After presenting at a departmental seminar yesterday, to the recently appointed professor, it was difficult to defend against the post-presentation blues. Luckily enough, with supervisor support, a full blown break down was averted and my optimism restored for now. I completely respect the purpose of showcasing your work to other academics, and honestly, I look forward to it. Verbal communication is my forte, particularly in comparison to writing and so I see it as an opportunity to shine assuming that what I am trying to communicate, in this case my research, is of worth.
Normally I do. I am one of those lucky individuals who is not part of a larger research project, my work is my own and consequently I get to do it how I like. I love this. However, on the odd occasion that I get to share it with others, you risk exposing cracks. Small cracks can be repaired, large cracks such as not understanding your underpinning theories sufficiently and that my work is actually another theory are a little more difficult. Especially with only 5 months to go it could potentially undermine all the research I have conducted. Definitely not something you want to hear during your write up phase.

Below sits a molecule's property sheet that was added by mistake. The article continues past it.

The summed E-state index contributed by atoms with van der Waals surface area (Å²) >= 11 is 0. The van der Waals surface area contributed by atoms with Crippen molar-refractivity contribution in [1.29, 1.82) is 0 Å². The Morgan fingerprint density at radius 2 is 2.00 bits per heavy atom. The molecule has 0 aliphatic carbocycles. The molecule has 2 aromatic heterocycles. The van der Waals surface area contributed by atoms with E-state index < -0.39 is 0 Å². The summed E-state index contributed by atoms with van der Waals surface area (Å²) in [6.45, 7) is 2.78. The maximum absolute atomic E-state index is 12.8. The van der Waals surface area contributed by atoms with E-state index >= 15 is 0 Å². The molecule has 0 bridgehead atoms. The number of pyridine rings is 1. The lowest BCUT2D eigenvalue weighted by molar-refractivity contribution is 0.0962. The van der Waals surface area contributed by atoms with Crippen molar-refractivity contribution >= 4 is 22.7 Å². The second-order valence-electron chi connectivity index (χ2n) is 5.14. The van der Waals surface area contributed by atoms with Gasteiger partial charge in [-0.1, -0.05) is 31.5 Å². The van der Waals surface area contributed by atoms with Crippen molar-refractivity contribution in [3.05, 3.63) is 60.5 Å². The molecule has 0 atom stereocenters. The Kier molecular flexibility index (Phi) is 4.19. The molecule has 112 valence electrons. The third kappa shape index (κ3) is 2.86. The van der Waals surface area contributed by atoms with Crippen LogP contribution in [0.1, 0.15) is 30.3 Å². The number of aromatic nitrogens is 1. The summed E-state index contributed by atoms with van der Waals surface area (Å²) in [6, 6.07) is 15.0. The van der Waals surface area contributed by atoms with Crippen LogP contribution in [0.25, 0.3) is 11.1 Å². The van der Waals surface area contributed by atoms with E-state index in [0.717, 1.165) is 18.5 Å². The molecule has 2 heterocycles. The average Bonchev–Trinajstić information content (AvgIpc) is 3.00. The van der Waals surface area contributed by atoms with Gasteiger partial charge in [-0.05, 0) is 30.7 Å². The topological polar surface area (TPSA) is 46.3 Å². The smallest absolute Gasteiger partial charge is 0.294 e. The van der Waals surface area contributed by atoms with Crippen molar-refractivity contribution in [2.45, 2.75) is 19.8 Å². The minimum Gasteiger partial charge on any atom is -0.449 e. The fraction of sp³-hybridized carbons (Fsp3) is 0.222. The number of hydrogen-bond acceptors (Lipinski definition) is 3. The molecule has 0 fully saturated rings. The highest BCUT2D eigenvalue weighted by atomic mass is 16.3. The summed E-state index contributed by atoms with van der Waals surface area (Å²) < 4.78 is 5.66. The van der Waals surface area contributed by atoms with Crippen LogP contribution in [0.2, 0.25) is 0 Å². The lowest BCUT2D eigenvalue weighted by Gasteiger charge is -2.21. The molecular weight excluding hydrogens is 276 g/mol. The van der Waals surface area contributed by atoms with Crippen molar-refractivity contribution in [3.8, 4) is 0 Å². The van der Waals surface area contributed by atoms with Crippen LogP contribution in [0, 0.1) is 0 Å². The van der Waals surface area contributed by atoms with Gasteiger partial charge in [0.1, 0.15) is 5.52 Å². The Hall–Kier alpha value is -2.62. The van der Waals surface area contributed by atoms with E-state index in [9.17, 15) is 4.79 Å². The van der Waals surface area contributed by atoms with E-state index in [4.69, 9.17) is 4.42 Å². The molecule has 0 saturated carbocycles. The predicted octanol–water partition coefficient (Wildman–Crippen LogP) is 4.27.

Thanks to some excellent support from my supervisor and a fellow colleague, today isn’t so harrowing. It appears I fell foul to severe insecurities about my own research capabilities before considering the less dramatic options. So where did I go wrong? I did not target my presentation to my audience. If I had targeted this audience, of a different research field, I would have dedicated more time to the theories underpinning my research. Lesson for me: don’t underestimate your research skills or overestimate your presenting skills. And remember, most of the people you presented too, weren’t paying that much attention. This PhD Comic springs to mind: http://www.phdcomics.com/comics/archive.php?comicid=719